In the protected confines of Grand Canyon National Park, the chub endured. But even there, dams afflicted the fish. In 1963, the government completed construction on Arizona’s Glen Canyon Dam, upstream from the Grand Canyon, creating massive Lake Powell. The lake transformed the canyon below, to the chub’s detriment. Humpback chub need warm water (at least 60 degrees Fahrenheit) to grow and spawn, but the water that passed through Glen Canyon Dam drew from the chilly depths of Lake Powell—around 20 degrees colder than the natural river. The frigid flows delayed spawning and stunted the chub’s growth, leaving young fish vulnerable to hungry trout.

The dam also starved the river of sediment. Chub once sheltered in calm backwaters behind the canyon’s sandbars, which formed and shifted as the river deposited silt during floods. But Lake Powell stymied floods and intercepted silt, wiping away beaches and sandbars—and depriving chub of crucial habitat. (Can the Colorado River keep on running?)

Over time the humpback chub split into five small, isolated populations. The largest group congregated around the Little Colorado River, a tributary that meets the mainstem Colorado in the Grand Canyon. Four smaller populations also hung on in the upper Colorado and Utah’s Green River. But these lonely clusters continued to dwindle. By 2002 just 10,000 or so humpback chub remained in the wild.

Regaining a finhold

During the 2000s, biologists with the U.S. Fish and Wildlife Service and other agencies began to take a more active role in the fish’s recovery. In 2003, the service started moving chub from the Little Colorado River into Grand Canyon tributaries by helicopter, hoping to establish new populations as insurance against extinction. Relocated chub now are breeding in the upper Little Colorado River, Havasu Creek, and Bright Angel Creek—warm, undammed tributaries that offer prime growing conditions for the fish.

“If they can grow to adulthood faster, they’re going to theoretically survive predation better and contribute at a higher rate to the population,” says Mike Pillow, a biologist with the wildlife service in Arizona. “We look at translocation as a head start.”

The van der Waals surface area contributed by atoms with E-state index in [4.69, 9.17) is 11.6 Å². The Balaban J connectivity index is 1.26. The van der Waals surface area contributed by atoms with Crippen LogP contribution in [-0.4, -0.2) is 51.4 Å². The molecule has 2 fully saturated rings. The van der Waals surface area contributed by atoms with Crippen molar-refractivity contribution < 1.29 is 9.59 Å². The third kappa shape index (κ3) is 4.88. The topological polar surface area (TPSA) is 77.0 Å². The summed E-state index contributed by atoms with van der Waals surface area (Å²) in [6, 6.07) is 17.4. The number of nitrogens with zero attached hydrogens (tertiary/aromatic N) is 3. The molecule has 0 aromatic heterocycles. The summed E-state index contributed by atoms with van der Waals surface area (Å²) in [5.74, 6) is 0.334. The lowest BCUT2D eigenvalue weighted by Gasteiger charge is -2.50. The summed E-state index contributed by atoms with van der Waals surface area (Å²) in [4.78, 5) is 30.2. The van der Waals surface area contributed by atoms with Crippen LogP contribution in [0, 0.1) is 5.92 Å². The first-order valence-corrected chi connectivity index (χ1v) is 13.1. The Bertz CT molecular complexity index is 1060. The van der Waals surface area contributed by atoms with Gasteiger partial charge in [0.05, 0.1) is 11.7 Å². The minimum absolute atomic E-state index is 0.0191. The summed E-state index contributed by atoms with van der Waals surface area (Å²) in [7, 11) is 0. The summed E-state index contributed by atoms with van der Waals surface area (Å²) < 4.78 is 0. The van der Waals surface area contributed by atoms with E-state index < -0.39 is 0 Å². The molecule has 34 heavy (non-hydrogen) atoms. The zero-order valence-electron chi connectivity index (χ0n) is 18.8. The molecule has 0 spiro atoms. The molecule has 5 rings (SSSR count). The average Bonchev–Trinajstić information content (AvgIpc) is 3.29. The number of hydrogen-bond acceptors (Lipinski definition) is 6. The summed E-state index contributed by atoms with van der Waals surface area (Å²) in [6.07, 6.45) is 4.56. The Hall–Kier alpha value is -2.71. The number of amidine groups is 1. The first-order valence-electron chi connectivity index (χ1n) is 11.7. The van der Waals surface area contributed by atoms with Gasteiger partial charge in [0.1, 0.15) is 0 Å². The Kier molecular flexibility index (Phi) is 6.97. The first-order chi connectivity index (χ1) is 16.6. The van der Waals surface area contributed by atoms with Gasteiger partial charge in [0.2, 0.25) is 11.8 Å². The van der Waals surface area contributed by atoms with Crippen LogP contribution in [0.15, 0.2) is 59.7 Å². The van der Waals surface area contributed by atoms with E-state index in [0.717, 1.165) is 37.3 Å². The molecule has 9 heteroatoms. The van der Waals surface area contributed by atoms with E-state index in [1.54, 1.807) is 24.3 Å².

The government also tweaked operations at Glen Canyon Dam. Beginning in 1996, the Bureau of Reclamation, the agency that manages the dam, began to unleash sporadic “high flow experiments”—pulses of water intended to mimic historic floods. The sudden flows, and the sediment they deposited, were intended to build more camping beaches for rafters. But chub also may have benefited from the protection provided by new sandbars and backwaters.

Perhaps the biggest boost came from an unexpected ally: climate change. Since 2000, the Colorado River has been stricken by drought, a climate-fueled disaster that has cut flows by nearly 20 percent—and, luckily for chub, warmed the water from Lake Powell. What’s more, Lake Mead, the reservoir behind Hoover Dam, has shriveled to just 34 percent of its capacity. Chub have taken advantage of reemerging sandbars and eddies, and exposed rapids have blocked invasive predators from swimming upstream, creating a refuge for native fish.

More threats loom

Though the chub’s downlisting from endangered to threatened seems unambiguously good news, signs of trouble linger.

For one thing, humpback chub continue to struggle north of the Grand Canyon. One cluster of fish that lives in Black Rocks, a deep gorge in Colorado, consists of only 450 adult fish—perhaps half as many as two decades ago. Other populations have stabilized, but failed to increase.

Voracious invasive fish such as walleye, northern pike, and smallmouth bass dominate upriver, preying on juvenile chub. And these invasives could become more widespread as climate change further warms the river. (Learn how freshwater fish populations have declined worldwide.)

In the Grand Canyon, the chub’s historic stronghold, non-native brown trout and green sunfish are already on the rise. The same warm flows that are helping chub may eventually assist the arrival of more invasive predators. “If we have more dry years, there’s a higher probability that warm-water non-native fish squeak through the dam and establish spawning populations in the park,” says Grand Canyon National Park’s Healy.

The Colorado’s warm, dry future makes the picture especially murky.

To ensure that humpback chub have a future, lawyers, engineers, and politicians must broker solutions in collaboration with fish biologists and other researchers, says Jack Schmidt, a river scientist at Utah State University, in Logan.

Although the well-being of the Colorado River’s finned denizens has been an afterthought in the past, measures to promote their survival must be included in future water deals, Schmidt says.

“All of the major policy decisions and heavy negotiations that lie ahead will have major implications for the watershed’s ecosystems,” Schmidt says.

That could mean manipulating dam releases to maintain suitable water temperatures, or engineering more stable flows to promote aquatic insects. But these actions may be a tough sell as climate change heightens competition for increasingly scarce water in the hardworking Colorado.

“We’re trying to have a balance between providing power, water, recreation, and fish habitat,” says Mark McKinstry, a biologist at the Bureau of Reclamation. “When you start tilting the balance, then the other uses may suffer.”